• A. Derrida’s Reading of Hegel’s Semiology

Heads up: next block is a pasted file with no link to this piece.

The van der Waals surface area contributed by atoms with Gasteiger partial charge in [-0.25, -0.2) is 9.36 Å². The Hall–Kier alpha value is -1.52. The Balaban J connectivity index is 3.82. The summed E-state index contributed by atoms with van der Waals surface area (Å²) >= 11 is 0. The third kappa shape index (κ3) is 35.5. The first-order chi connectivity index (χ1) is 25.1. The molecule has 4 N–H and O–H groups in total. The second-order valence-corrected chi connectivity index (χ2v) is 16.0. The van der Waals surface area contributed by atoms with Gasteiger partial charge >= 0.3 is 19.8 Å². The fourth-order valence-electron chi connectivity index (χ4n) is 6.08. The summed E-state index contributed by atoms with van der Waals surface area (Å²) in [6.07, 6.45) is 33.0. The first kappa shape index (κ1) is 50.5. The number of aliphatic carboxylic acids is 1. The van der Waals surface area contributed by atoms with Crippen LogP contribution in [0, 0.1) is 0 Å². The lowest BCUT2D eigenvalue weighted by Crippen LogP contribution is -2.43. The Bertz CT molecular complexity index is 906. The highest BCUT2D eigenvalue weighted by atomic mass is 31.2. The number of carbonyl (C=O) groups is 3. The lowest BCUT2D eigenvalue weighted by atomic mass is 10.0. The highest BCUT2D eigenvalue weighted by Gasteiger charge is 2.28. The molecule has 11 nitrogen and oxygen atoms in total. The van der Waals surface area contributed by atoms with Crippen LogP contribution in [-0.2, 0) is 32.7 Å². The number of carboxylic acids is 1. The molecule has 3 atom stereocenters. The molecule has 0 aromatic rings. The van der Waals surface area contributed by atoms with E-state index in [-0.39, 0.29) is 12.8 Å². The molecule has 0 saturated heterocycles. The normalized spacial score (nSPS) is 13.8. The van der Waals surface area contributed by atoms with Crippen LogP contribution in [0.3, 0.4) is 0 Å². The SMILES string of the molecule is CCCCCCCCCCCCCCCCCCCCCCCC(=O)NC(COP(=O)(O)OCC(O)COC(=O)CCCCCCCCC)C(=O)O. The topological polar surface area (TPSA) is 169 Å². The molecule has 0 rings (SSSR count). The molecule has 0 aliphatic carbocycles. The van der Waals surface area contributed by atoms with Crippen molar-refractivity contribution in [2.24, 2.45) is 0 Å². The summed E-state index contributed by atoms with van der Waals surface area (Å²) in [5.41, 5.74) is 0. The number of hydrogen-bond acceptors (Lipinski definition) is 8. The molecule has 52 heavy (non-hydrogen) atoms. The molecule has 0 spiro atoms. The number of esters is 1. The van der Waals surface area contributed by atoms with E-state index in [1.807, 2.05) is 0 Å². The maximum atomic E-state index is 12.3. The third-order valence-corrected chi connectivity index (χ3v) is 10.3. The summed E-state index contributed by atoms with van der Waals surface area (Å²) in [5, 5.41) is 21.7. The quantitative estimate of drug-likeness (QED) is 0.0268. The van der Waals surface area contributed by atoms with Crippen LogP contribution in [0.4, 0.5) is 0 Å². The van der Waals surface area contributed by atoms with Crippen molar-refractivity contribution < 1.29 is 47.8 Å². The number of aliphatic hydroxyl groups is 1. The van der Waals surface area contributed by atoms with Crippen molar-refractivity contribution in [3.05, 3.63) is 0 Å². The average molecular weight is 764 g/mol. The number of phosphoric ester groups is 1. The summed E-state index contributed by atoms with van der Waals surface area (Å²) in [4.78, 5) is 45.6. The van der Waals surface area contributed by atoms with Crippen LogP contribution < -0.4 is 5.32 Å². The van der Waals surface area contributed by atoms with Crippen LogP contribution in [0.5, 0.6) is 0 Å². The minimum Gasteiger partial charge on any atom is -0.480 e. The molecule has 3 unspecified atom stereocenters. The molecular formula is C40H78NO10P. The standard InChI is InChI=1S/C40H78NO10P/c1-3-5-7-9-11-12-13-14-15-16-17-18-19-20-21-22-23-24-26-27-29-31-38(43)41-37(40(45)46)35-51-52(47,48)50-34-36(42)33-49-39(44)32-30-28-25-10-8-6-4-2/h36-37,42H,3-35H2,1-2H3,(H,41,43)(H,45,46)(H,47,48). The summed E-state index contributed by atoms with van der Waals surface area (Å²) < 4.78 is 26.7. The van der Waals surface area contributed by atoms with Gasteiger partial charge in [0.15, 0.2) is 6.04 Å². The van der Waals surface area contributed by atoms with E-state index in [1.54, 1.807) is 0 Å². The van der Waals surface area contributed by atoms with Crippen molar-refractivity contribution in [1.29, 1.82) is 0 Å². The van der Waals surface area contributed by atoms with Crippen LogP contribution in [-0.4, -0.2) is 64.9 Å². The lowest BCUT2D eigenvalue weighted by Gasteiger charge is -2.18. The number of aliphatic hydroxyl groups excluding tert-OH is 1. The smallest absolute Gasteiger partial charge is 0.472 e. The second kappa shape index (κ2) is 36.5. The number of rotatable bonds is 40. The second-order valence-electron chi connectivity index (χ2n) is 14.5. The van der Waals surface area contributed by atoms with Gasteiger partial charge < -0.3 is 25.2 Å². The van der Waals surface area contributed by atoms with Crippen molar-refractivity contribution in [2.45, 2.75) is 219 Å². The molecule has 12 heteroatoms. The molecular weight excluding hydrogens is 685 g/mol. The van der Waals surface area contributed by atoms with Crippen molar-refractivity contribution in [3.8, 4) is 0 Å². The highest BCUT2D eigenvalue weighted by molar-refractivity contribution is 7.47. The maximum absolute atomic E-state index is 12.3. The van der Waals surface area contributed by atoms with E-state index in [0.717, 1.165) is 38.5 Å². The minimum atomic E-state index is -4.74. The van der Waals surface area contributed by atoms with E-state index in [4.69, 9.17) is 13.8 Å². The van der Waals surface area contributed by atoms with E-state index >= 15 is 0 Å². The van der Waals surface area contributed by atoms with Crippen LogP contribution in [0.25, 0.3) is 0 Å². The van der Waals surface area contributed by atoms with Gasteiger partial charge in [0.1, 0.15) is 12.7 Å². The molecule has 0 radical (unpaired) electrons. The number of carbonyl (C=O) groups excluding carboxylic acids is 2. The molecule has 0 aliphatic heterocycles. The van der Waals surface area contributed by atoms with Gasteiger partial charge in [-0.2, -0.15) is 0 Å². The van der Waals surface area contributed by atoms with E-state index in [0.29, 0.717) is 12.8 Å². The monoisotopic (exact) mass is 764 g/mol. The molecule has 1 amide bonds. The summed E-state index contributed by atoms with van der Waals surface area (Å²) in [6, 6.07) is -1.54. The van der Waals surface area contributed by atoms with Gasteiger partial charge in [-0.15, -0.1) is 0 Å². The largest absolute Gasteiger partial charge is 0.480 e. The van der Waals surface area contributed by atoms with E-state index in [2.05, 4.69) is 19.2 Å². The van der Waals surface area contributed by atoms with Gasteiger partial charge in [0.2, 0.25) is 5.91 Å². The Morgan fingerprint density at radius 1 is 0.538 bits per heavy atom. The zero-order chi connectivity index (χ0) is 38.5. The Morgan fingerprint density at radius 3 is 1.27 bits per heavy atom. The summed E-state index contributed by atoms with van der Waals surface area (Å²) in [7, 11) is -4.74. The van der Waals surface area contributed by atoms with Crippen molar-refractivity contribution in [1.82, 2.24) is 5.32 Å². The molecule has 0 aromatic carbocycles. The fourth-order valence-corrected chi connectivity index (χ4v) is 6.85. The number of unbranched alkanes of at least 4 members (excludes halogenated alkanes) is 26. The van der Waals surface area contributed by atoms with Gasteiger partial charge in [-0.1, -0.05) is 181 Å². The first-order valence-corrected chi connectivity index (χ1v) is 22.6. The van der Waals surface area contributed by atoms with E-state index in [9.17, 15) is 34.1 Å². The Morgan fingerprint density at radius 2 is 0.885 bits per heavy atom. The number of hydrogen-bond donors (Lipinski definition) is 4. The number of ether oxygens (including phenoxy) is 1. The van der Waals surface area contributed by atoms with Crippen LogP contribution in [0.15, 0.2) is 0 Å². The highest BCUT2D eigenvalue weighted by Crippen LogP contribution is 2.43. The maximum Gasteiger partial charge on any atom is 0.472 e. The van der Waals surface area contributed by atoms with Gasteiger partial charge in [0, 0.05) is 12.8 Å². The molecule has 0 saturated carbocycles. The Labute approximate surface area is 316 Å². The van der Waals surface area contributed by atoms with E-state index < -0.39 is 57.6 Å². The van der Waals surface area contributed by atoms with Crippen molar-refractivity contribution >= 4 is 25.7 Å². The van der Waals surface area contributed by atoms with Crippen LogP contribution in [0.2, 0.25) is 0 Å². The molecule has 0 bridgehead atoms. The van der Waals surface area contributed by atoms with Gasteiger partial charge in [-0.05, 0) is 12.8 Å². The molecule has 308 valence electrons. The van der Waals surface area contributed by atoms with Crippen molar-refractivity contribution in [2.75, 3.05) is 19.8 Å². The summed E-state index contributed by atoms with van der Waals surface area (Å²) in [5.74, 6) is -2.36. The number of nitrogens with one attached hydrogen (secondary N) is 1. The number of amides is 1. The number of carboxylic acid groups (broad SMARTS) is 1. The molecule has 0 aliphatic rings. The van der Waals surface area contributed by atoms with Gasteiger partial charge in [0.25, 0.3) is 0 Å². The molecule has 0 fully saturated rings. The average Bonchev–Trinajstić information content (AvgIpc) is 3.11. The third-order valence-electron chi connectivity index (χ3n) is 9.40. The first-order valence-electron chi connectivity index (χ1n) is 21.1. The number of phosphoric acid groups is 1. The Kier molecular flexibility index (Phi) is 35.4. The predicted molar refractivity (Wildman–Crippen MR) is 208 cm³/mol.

Derrida wrote The Pit and the Pyramidfor a volume on Hegels Science of Logic edited by Jean Hyppolite. Even though Derrida mainly refers to several sections from the third volume of Hegels Encyclopaedia sections which belong to the part on subjective spirit he claims that the place of semiology is really at the center, and not in the margins or the appendix, of Hegels Logic(PP, 71). To support this claim, Derrida refers to Hegels regret that signs and language are often treated as a mere appendix, so that their systematic placeis neglected (cf. Enc. III, §458). Yet, what place does Hegel really give to the theory of signs? Within the third section of Subjective Spirit, namely, Psychology: The Spirit, Hegels semiology is placed under the subheading Representation(Vorstellung ). More pre- cisely, the theory of signs occurs in the subsection Imagination(Einbil- dungskraft ), in between Recollection(Erinnerung ) and Memory(Gedachtnis ¨ ). Why this particular placement? We shall have to see; but what seems obvious is that Hegel does not exactly place his semiology in the centre of his logic. Derridas title The Pit and the Pyramidis well chosen. It alludes to Hegels usage of metaphors when talking about signs: Hegel likens intelligence to a nightlike pit(nachtlicher ¨ Schacht ) or to an unconscious pit(bewußtloser Schacht ) (§453). Intelligence has this character insofar as images are stored up in it images as they come out of consciousness, but are no longer present. This storing up is what happens in recollection. As we enter the realm of imagination, images are drawn from this pit. Within reproductive imagination, intelligence becomes capable of bringing to light what has been hidden in the night of the pit. Intelligence as a pit, so Derrida claims, is silent as death and resonating with all the powers of the voice which it holds in reserve(PP, 77). This pit is connected to the pyramid: the pyramid is Hegels metaphor for a sign. Imagination, as the externalizing power, is making signs; and the sign is some immediate intuition, representing a totally different import from what naturally belongs to it; it is the pyramid into which a foreign soul has been conveyed, and where it is conserved(Enc. III, §458). What distinguishes the sign from a symbol is the fact that there is no connection or resemblance between the signifier and the signified. The sun is a symbol for the good because it is illuminating and gives life. But the letter (the Greek chi ) is not a symbol for the sound because there is nothing particularly chiasmatic about the sound ; the letter is a sign. Therefore, Hegel talks about a foreign soul in the pyramid. The metaphor of the pyramid, so Derrida explains, brings out the signs arbitrarinessand heterogeneity’ – and what finally gets manifested in the production of arbitrary signs is the freedom of the spirit(PP, 86).